The drug most commonly used by the population of this area is Opana, a narcotic designated for treatment of pain. Crushed pills are mixed with liquid to allow injection of the medication. This gives the user a faster and more intense high than taking the pills orally. Efforts by the makers of Opana in 2012 to make it more difficult to use in this fashion have not succeeded. The pills are sold illegally for an average of $30 per pill.

The only physician in the town of Austin has initiated much of the effort to work with those who test positive to receive treatment and information about the virus. He and his staff are hard at work to educate and inform everyone in town about the dangers of HIV and sharing needles and sexual activity with known HIV positive persons. Several medical professionals from the Center for Disease Control (CDC) have been brought in to help test and refer patients for treatment.

Medical treatment for HIV-positive individuals is high, at about $20,000 per year for each patient. The closest clinic to Austin providing HIV treatment is in Louisville, KY, a short commute away. This is the biggest rural outbreak of HIV cases since 1985, when a town in Florida was the focus of concern for cases of the virus.


Goodnough, Abbey. (March 30, 2015) The New York Times. Indiana Races to Fight H.I.V. Surge Tied to Drug Abuse. Retrieved online from: http://www.nytimes.com/2015/03/31/us/small-indiana-city-races-to-curb-hivs-spread.html

NBC News. HIV Outbreak in Indiana Tops 100 Cases. Retrieved online from:http://www.nbcnews.com/health/health-news/hiv-outbreak-indiana-tops-100-cases-n339611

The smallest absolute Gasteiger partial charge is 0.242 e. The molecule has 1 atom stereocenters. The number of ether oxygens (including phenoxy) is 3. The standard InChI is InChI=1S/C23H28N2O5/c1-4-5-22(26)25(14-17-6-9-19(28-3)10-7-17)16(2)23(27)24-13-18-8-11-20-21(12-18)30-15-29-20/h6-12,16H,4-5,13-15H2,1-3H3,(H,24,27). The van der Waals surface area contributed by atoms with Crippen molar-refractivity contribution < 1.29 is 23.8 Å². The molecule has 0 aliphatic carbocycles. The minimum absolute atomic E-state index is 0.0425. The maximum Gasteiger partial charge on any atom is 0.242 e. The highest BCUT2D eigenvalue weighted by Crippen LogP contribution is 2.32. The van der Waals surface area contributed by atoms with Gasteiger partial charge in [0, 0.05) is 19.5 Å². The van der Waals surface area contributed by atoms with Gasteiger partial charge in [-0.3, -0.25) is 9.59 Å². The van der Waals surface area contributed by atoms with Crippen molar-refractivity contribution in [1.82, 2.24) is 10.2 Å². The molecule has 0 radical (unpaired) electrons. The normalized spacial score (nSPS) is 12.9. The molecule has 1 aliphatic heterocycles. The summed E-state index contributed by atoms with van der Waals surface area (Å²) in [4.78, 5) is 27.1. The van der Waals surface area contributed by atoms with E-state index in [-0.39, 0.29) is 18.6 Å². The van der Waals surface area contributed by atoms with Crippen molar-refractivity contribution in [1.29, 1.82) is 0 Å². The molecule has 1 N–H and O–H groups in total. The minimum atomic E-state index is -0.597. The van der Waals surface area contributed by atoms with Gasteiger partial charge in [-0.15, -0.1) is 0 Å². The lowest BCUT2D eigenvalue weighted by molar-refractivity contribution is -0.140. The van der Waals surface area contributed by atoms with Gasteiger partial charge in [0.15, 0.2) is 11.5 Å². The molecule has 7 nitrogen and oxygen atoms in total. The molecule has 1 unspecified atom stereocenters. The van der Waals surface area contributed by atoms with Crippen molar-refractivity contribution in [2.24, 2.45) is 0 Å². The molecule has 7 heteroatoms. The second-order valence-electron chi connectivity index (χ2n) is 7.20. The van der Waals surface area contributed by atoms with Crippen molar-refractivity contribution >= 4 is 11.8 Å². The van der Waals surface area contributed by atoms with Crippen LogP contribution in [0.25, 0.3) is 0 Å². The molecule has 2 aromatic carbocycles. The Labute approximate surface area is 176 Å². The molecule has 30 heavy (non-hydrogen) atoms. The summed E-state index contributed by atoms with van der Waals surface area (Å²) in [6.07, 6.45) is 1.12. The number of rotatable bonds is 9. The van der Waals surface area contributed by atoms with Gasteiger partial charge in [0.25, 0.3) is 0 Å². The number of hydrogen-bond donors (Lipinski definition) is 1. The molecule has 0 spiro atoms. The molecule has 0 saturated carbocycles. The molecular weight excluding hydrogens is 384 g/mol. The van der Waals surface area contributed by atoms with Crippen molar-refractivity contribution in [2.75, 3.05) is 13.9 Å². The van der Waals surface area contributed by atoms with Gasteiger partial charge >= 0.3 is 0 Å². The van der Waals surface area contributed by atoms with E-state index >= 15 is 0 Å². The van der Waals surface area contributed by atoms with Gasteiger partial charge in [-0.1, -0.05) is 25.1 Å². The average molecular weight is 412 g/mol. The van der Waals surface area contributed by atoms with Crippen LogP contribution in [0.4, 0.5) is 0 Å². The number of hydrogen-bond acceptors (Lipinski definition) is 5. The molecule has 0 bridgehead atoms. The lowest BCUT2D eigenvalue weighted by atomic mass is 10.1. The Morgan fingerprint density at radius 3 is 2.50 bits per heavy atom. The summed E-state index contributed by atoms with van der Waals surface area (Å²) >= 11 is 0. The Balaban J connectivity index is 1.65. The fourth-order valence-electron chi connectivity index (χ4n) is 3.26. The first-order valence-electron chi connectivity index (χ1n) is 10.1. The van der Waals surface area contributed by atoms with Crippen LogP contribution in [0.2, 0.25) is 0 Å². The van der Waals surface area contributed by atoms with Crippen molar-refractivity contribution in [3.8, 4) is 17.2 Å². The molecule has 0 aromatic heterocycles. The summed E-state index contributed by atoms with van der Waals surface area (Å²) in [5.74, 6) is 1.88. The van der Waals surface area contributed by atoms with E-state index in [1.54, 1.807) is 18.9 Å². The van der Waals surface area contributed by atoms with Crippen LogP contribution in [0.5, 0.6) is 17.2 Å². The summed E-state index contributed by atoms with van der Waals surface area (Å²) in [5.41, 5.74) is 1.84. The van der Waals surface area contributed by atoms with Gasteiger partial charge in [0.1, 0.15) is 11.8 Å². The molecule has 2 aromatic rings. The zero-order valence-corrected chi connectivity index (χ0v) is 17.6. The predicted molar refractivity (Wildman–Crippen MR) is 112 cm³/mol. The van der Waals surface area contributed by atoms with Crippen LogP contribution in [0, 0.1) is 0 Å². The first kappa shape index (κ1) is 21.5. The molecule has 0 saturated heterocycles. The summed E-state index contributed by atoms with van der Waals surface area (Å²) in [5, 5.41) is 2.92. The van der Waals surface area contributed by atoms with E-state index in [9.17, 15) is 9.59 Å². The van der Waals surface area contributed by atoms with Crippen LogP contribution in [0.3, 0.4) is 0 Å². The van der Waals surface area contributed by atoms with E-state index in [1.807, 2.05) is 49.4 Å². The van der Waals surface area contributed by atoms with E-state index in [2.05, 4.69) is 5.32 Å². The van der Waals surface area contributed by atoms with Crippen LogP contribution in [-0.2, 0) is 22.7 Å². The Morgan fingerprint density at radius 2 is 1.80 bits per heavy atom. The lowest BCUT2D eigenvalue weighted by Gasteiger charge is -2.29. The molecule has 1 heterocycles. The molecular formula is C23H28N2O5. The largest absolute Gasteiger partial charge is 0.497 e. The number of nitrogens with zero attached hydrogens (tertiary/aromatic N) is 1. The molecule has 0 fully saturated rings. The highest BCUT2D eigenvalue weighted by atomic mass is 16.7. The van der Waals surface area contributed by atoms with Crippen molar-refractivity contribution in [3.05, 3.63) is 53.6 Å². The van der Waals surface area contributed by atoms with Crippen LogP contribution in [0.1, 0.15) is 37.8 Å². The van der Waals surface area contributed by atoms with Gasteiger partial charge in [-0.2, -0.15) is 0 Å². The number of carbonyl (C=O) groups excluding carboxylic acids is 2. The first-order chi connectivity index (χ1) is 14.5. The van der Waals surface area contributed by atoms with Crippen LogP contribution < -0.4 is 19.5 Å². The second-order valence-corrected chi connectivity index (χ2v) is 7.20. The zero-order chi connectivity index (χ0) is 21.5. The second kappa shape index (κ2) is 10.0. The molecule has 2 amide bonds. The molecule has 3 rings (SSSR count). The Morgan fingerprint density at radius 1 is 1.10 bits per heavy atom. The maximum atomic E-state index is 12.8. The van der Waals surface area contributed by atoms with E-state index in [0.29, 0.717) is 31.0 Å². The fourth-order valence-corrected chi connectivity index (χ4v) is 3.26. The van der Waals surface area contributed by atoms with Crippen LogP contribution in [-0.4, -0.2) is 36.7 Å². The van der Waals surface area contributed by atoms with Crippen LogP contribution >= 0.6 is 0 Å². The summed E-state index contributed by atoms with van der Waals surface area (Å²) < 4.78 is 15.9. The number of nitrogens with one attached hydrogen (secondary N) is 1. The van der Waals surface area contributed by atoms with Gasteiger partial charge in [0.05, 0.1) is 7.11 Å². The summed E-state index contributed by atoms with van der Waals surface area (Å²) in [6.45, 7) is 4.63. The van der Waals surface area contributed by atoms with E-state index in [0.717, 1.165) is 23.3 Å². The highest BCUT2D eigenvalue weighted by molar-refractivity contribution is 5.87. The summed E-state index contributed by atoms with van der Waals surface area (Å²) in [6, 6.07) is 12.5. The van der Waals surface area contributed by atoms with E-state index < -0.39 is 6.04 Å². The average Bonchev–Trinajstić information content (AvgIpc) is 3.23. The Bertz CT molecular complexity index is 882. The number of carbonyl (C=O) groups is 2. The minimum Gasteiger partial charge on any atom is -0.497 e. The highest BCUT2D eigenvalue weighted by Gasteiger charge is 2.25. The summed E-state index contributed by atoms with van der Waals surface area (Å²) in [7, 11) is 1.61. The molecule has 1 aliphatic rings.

Kelly McClanahan has an MSW in clinical social work and a CATC IV in addictions counseling. She teaches meditation and mindfulness, specializing in addiction and trauma. She also leads workshops and seminars on treatment of addictive disorders and stress reduction.

Myanmar’s Heroin War Is Lost–Can America Be Next?

December 12, 2014 by  
Filed under Politics and Government


heroinMyanmar (also known as Burma) has long been one of the world’s leading producers of heroin, and production of this opiate drug derived from poppies does not appear to be slowing. While the heroin export/import ration may have gone down after the 90s, that does not mean that production, import and export of the drug has stopped altogether.

Due to the fact that Burma is the second largest producer of poppy seeds, most countries can link heroin exports to Myanmar. The United Nations Office on Drug and Crime has tried cracking down on the country but it appears that we are far from seeing the end of heroin exports from Myanmar.

Controlling Where There’s No Control